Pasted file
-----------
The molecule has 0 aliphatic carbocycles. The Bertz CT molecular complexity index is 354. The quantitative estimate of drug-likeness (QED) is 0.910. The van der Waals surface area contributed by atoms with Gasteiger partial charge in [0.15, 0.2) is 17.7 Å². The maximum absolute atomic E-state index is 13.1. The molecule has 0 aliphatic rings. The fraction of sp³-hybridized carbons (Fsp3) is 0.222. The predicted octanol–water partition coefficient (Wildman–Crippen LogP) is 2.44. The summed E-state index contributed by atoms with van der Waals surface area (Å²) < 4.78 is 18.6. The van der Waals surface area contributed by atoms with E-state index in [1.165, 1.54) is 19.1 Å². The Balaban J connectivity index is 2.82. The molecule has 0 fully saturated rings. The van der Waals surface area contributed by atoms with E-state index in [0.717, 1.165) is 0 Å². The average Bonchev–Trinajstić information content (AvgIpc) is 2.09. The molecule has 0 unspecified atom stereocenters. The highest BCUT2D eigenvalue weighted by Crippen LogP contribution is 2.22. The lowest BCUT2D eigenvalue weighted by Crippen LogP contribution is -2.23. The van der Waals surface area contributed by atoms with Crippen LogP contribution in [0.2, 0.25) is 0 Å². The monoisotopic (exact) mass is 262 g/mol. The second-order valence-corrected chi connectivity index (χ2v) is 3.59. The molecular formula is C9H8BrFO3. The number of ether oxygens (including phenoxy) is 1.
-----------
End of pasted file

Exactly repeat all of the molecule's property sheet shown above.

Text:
The molecule has 0 aliphatic carbocycles. The Bertz CT molecular complexity index is 354. The quantitative estimate of drug-likeness (QED) is 0.910. The van der Waals surface area contributed by atoms with Gasteiger partial charge in [0.15, 0.2) is 17.7 Å². The maximum absolute atomic E-state index is 13.1. The molecule has 0 aliphatic rings. The fraction of sp³-hybridized carbons (Fsp3) is 0.222. The predicted octanol–water partition coefficient (Wildman–Crippen LogP) is 2.44. The summed E-state index contributed by atoms with van der Waals surface area (Å²) < 4.78 is 18.6. The van der Waals surface area contributed by atoms with E-state index in [1.165, 1.54) is 19.1 Å². The Balaban J connectivity index is 2.82. The molecule has 0 fully saturated rings. The van der Waals surface area contributed by atoms with E-state index in [0.717, 1.165) is 0 Å². The average Bonchev–Trinajstić information content (AvgIpc) is 2.09. The molecule has 0 unspecified atom stereocenters. The highest BCUT2D eigenvalue weighted by Crippen LogP contribution is 2.22. The lowest BCUT2D eigenvalue weighted by Crippen LogP contribution is -2.23. The van der Waals surface area contributed by atoms with Crippen LogP contribution in [0.2, 0.25) is 0 Å². The monoisotopic (exact) mass is 262 g/mol. The second-order valence-corrected chi connectivity index (χ2v) is 3.59. The molecular formula is C9H8BrFO3. The number of ether oxygens (including phenoxy) is 1.